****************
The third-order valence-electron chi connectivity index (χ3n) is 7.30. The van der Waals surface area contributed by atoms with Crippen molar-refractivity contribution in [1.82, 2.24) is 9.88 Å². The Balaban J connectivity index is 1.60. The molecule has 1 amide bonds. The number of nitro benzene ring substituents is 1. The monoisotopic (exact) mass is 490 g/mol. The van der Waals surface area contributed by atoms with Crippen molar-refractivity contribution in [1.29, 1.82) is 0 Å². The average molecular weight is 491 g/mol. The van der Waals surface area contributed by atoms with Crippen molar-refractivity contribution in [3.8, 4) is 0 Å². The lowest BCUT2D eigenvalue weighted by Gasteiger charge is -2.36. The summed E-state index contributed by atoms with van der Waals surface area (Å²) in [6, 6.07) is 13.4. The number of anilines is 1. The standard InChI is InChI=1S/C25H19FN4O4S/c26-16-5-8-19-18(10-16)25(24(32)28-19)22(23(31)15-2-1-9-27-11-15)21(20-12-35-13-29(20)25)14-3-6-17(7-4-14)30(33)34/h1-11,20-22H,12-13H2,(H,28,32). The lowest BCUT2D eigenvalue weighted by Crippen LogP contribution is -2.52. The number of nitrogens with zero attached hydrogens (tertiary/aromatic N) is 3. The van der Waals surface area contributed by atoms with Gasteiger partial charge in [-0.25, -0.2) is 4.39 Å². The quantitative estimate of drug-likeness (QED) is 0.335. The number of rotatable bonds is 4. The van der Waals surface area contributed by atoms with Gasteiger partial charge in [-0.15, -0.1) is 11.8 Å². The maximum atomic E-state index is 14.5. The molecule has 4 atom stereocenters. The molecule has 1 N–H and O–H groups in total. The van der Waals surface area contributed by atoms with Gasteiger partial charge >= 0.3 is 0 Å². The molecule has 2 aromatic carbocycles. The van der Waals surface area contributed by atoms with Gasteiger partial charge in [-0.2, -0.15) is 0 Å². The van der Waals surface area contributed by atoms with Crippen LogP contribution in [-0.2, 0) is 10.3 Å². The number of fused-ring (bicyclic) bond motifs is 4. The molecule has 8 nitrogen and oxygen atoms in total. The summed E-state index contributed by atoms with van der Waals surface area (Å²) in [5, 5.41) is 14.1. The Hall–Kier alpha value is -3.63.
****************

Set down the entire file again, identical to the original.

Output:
The third-order valence-electron chi connectivity index (χ3n) is 7.30. The van der Waals surface area contributed by atoms with Crippen molar-refractivity contribution in [1.82, 2.24) is 9.88 Å². The Balaban J connectivity index is 1.60. The molecule has 1 amide bonds. The number of nitro benzene ring substituents is 1. The monoisotopic (exact) mass is 490 g/mol. The van der Waals surface area contributed by atoms with Crippen molar-refractivity contribution in [1.29, 1.82) is 0 Å². The average molecular weight is 491 g/mol. The van der Waals surface area contributed by atoms with Crippen molar-refractivity contribution in [3.8, 4) is 0 Å². The lowest BCUT2D eigenvalue weighted by Gasteiger charge is -2.36. The summed E-state index contributed by atoms with van der Waals surface area (Å²) in [6, 6.07) is 13.4. The number of anilines is 1. The standard InChI is InChI=1S/C25H19FN4O4S/c26-16-5-8-19-18(10-16)25(24(32)28-19)22(23(31)15-2-1-9-27-11-15)21(20-12-35-13-29(20)25)14-3-6-17(7-4-14)30(33)34/h1-11,20-22H,12-13H2,(H,28,32). The lowest BCUT2D eigenvalue weighted by Crippen LogP contribution is -2.52. The number of nitrogens with zero attached hydrogens (tertiary/aromatic N) is 3. The van der Waals surface area contributed by atoms with Gasteiger partial charge in [-0.25, -0.2) is 4.39 Å². The quantitative estimate of drug-likeness (QED) is 0.335. The number of rotatable bonds is 4. The van der Waals surface area contributed by atoms with Gasteiger partial charge in [-0.15, -0.1) is 11.8 Å². The maximum atomic E-state index is 14.5. The molecule has 4 atom stereocenters. The molecule has 1 N–H and O–H groups in total. The van der Waals surface area contributed by atoms with Gasteiger partial charge >= 0.3 is 0 Å². The molecule has 2 aromatic carbocycles. The van der Waals surface area contributed by atoms with Gasteiger partial charge in [-0.2, -0.15) is 0 Å². The van der Waals surface area contributed by atoms with Crippen LogP contribution in [-0.2, 0) is 10.3 Å². The number of fused-ring (bicyclic) bond motifs is 4. The molecule has 8 nitrogen and oxygen atoms in total. The summed E-state index contributed by atoms with van der Waals surface area (Å²) in [5, 5.41) is 14.1. The Hall–Kier alpha value is -3.63.